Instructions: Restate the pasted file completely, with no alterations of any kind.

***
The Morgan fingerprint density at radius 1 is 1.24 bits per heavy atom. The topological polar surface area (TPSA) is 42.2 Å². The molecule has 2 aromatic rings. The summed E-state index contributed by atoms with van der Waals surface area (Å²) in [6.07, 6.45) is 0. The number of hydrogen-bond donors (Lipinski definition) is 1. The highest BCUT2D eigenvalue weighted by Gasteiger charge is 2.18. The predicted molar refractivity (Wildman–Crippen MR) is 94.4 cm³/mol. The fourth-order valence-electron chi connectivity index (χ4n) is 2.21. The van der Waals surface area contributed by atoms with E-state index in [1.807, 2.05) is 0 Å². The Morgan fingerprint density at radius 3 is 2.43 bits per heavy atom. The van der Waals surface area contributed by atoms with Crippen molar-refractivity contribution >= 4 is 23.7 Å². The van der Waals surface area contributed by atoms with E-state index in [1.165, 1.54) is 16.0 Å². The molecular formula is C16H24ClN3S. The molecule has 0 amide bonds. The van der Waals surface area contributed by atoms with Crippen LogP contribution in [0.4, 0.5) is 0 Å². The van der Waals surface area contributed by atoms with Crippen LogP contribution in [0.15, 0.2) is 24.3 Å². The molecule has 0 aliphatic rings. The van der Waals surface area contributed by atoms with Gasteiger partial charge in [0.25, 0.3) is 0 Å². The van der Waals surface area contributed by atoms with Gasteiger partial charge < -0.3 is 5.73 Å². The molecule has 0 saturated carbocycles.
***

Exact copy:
The Morgan fingerprint density at radius 1 is 1.24 bits per heavy atom. The topological polar surface area (TPSA) is 42.2 Å². The molecule has 2 aromatic rings. The summed E-state index contributed by atoms with van der Waals surface area (Å²) in [6.07, 6.45) is 0. The number of hydrogen-bond donors (Lipinski definition) is 1. The highest BCUT2D eigenvalue weighted by Gasteiger charge is 2.18. The predicted molar refractivity (Wildman–Crippen MR) is 94.4 cm³/mol. The fourth-order valence-electron chi connectivity index (χ4n) is 2.21. The van der Waals surface area contributed by atoms with E-state index in [1.807, 2.05) is 0 Å². The Morgan fingerprint density at radius 3 is 2.43 bits per heavy atom. The van der Waals surface area contributed by atoms with Crippen molar-refractivity contribution >= 4 is 23.7 Å². The van der Waals surface area contributed by atoms with E-state index in [1.165, 1.54) is 16.0 Å². The molecular formula is C16H24ClN3S. The molecule has 0 amide bonds. The van der Waals surface area contributed by atoms with Crippen LogP contribution in [0.4, 0.5) is 0 Å². The van der Waals surface area contributed by atoms with Crippen LogP contribution in [0.15, 0.2) is 24.3 Å². The molecule has 0 aliphatic rings. The van der Waals surface area contributed by atoms with Gasteiger partial charge in [0.25, 0.3) is 0 Å². The van der Waals surface area contributed by atoms with Gasteiger partial charge < -0.3 is 5.73 Å². The molecule has 0 saturated carbocycles.